Saturday, September 13, 2014

Mt. Elden

September 11, 2014
Mt. Elden via Elden Lookout Trail (9,298 ft.)
~6.4 miles roundtrip, 2300 ft. elevation

Hiked up Mt. Elden yesterday with an old friend from Georgia, Kristen, who happens to live in Arizona too. It took us about an hour and half to get up and an hour to get down.

Looking to the northwest towards the San Francisco Peaks
The Greater Short-horned Lizard; Usually dwells in arid mountains between 9,000-11,000 ft. elevation
Alligator Juniper tree; Unique to Arizona, New Mexico, and Northern Mexico

Wednesday, September 10, 2014

Grand Canyon - Rim to Rim under Full Moon

September 10, 2014

Hiking from one rim of the the Grand Canyon to the other is a physical and logistical challenge.  My buddy, Michael, his wife Emilie, and some other family and friends of his, obtained a permit to camp in the canyon over 6 months ago.  They applied for dates in late September and they were given permits for a 1 night at Phantom Ranch on September 8th and 1 night at Indian Garden on September 9th.  When it comes to camping in the Grand Canyon, beggars can't be choosers (and we're all beggars).  Their plan was to start at the North Rim and backpack across to the South Rim in 3 days and 2 nights.  However, that meant once they reached the South Rim, their car would be 177 miles away by road but only 23 miles by trail.  That's where I come in.  

Michael called me 4 days ago and the conversation went like this:

Michael: "Hey, what's your schedule like on Tuesday evening and Wednesday?" 

Me: "I'm free all day on Wednesday if I need to be.  I have class until 2 pm on Tuesday. Why?"

Michael: "What do you think about meeting me at Indian Garden on Tuesday night and hiking over to the North Rim on Wednesday?"
Me: "Sounds fun, I'm down."

Fast forward to Tuesday evening...I drove from Flagstaff to the South Rim and hiked down with my overnight gear 4.5 miles, ~3000 ft. to Indian Garden where I met Michael and his family.  I brought them bananas and muffins for breakfast for the following morning.  I ate a Chipotle burrito for dinner that I got to-go in Flagstaff. 

Michael: "What do you think about leaving tonight instead tomorrow morning?"

Me: "Yeah sure man, it's up to you."

So instead of negotiating crowds of people, mules, fresh mule crap, and the heat of the sun, we chose to hike across the Grand Canyon in the dark, under the full moon, by ourselves amongst less fresh mule crap.  In the end, it was the best decision.  The entire canyon was illuminated all night by the bright moon.  I barely used my headlamp.  The temperatures were mild and at times, chilly.  Once on the North Kaibab Trail, we didn't see anyone until we were less than a mile from the North Rim, which we reached around sunrise.  It took us ~11 hours to hike from the South Rim to the North Rim via the Bright Angel and North Kaibab Trails with an overnight load (which I didn't end up using) - 23 miles, 5,000 ft. drop, 6,000 ft. gain.  

Bright Angel Trailhead
Bright Angel Trail with Indian Garden below
The Battleship
Indian Garden at sunset
Hi. I'm Kirk and I'm fat
Indian Garden, 30 second exposure 
Colorado River
North Kaibab Trail 
Roaring Springs Canyon

Saturday, September 6, 2014

Kendrick Peak

Kendrick Peak (10,418 ft.) Trail Run via Kendrick Peak Trail 
September 6, 2014

After a lazy Saturday morning, I decided to go run up Kendrick Peak just 30 minutes west of Flagstaff.  Kendrick Peak is the second most prominent peak within the San Francisco Volcanic Field.  The mountain is the product of an extrusion of viscous, volatile-poor lava (rhyolites and dacites) approximately 2 Ma.  For more information on the geology of the region, click HERE.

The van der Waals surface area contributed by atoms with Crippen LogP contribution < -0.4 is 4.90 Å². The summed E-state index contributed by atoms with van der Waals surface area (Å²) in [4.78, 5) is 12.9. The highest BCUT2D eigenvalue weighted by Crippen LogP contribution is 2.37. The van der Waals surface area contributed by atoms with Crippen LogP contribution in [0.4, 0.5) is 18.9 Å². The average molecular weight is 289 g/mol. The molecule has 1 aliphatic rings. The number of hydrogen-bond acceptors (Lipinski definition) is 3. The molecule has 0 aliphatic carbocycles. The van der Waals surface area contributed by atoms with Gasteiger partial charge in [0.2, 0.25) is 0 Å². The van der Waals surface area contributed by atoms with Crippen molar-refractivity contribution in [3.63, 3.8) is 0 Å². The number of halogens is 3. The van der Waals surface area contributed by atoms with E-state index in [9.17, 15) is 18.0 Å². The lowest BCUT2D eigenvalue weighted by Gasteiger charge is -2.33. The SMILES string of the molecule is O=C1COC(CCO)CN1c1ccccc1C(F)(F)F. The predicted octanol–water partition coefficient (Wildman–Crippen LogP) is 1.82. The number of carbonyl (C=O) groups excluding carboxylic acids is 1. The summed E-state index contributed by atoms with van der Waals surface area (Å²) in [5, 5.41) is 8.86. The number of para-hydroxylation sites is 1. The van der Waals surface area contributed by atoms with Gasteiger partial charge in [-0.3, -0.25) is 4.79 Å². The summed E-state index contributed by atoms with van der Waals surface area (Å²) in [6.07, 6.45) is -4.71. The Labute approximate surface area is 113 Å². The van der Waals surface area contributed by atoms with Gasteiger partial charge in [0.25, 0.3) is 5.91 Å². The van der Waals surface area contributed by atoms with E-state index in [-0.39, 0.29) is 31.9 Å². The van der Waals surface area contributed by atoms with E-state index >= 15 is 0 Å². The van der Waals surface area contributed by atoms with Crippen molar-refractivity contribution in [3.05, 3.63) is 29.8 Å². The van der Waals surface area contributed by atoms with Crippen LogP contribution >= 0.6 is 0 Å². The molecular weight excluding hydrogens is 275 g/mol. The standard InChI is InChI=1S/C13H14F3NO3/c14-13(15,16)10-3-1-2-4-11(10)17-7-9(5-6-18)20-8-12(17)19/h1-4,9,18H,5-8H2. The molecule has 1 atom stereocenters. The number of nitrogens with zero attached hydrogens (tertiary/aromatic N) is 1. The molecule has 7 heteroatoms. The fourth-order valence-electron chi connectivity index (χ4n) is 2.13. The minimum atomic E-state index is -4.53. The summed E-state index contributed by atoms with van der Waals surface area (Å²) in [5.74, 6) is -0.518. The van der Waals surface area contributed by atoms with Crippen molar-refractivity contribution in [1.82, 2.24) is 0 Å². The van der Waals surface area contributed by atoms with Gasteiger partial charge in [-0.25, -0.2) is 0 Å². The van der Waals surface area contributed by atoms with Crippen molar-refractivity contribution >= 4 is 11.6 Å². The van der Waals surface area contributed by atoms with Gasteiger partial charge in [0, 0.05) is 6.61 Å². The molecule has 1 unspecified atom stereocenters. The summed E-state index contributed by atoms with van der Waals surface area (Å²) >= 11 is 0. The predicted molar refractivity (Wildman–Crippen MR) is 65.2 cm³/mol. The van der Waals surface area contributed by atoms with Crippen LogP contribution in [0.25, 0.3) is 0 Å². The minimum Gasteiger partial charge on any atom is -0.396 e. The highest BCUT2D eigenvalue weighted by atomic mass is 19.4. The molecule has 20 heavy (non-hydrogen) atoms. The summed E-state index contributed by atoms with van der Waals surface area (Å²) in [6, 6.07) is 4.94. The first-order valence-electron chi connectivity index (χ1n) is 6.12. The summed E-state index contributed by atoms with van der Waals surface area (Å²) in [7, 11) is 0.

I started running just after 4 pm.  I planned this late departure because I knew the lighting would be better for photos.  The moderate trail makes its way up the southwest side of the mountain towards the summit and the fire lookout over about 4.3 miles, 3100 ft.  I ran on flatter sections and hiked quickly on steeper sections.  After about 5 minutes of running, a coyote trotted across the trail in front of me without even noticing I was there.  I stopped and watched it trot into the trees, nose to the ground and then it disappeared.  After the quiet moment and thinking about what other wildlife may be around, I continued upward.  I reached the summit in about 1 hour and 15 minutes.  I spent 20 minutes alone on the summit as I watched small rain storms move across the high desert.  Rays of sunshine would occasionally find their way through the clouds and illuminate the small and forested cinder cones below.  The North Rim of the Grand Canyon was obviously visible and lit up by the southwestern sun.  The views were incredible in all directions.  Northern Arizona is my new home and I'm not upset about it.

After a nice break, I made my way down.  I reached the trailhead after about 45 minutes of continuous downhill jogging just before dark.

Wildflowers along the Kendrick Peak Trail
A nice conical cinder cone with a central crater
Fire lookout tower on the summit of Kendrick Peak 
Looking east towards Humphreys Peak 
Scattered rain storms move across the high desert of Northern Arizona
Dark sky, bright beard
Moon rising over Humphreys Peak to the East

Tuesday, September 2, 2014

Flagstaff Crag Log 2014

The Pit
The Pit is located just 6 miles south of town off Lake Mary Road.  The Pit is a sandy limestone crag nestled in narrow valley just a couple hundred yards east of the Canyon Vista Campground.

Climbs I've done:
9-1-14: Sunshine Daydreams (5.7 sport, 1 pitch) - climbed this with George. First time at the Pit
             Blackboard (5.9 sport, 1 pitch) - delicate moves, short route
             One Beer Shy of a Lunar Eclipse (5.9 sport, 1 pitch) - tricky start, weird ledges, short route

The Peaks Crag
The Peaks Crag is a solid andesite (volcanic rock) wall on the southern slopes of Agassiz Peak.  The wall is split by a number of cracks and flakes, many not continuous enough to be pure trad routes. Most of the routes in the area are bolted, whether they need to be or not.

Climbs I've done:
9-1-14: 5.9 -  middle area, varied climbing, stemming, roof, slab, face - I TRed
             5.10a juggy overhung and steep - I led it
             5.9 weird lower section, super fun up top - I led it
The Overlook
The Overlook is a fun traditional basalt wall along the rim of Oak Creek Canyon just 15 miles south of Flagstaff on the way to Sedona.  The crag consists of cracks and blocks and is about 100 ft high. There seems to be a lot of moderate trad routes - right up my alley.